Jennifer MacBain-Stephens reviews Hollywood Starlet

The poem goes from recognizing Hepburn as the quick-witted “girl Friday,” the friend, not the lover, and ends in heartbreak; we feel her plain yearning at the end. Alvarez brings out the “Kathy” (vs Katherine)  in us, in the wanting what we never seem to get, even though we already seemingly have it all.
—Jennifer MacBain-Stephens

Read the rest of the review, Flee to Fame: Leave the Chewed up Pieces at Home

Save

Reading at Ye Olde Murenger

“Ivy Alvarez is here on a visit from New Zealand where she now lives, so this is a good chance to see and hear her and Natasha, who is a rising star on the Welsh poetry scene.”

Read more at the Cwtsh.

Two poems and interview on Jacket2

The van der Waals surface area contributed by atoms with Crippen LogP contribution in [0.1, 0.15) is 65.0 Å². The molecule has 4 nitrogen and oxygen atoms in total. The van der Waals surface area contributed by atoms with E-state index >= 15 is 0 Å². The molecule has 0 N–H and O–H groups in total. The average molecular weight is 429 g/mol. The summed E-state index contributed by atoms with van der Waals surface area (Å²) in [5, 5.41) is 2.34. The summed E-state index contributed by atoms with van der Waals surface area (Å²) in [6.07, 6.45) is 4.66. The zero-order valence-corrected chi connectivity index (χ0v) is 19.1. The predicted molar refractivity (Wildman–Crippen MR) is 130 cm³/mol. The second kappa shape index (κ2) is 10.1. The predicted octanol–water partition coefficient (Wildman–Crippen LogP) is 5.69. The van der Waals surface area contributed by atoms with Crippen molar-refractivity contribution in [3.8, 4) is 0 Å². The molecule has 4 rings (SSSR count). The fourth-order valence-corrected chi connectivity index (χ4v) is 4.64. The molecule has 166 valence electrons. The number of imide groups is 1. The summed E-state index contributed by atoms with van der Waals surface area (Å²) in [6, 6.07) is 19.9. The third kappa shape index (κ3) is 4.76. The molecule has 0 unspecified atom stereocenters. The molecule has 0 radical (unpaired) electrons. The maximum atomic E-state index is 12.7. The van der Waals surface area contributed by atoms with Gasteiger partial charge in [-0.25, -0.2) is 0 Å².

There are identifiers aside from Asian and Filipino that one could use to describe me — Australian, European, even Aucklander. I can only point to my writing as a way to answer the question of self-definition, since I am one who is only ever comfortable calling herself a writer.

Read the rest of the article, CODA #2: The future of Aotearoa New Zealand poetry? on Jacket2, as well as two poems from The Everyday English Dictionary.

Save

World Literature Today and Alvarez-Cortiz collaboration

Five fresh comic book recommendations from around the world.

This ambitious anthology, funded in part by the Arts Council of England, opens with an editorial discussion of the different ways that comics and poetry can intersect. The remainder of the volume offers up tangible examples of that intersection with strong points arising from individual cartoonists as well as collaborative efforts (e.g. “Breakable,” by Ivy Alvarez and Cristian Ortiz).
World Literature Today

Read the rest of the article, Nota Benes: Comics

Save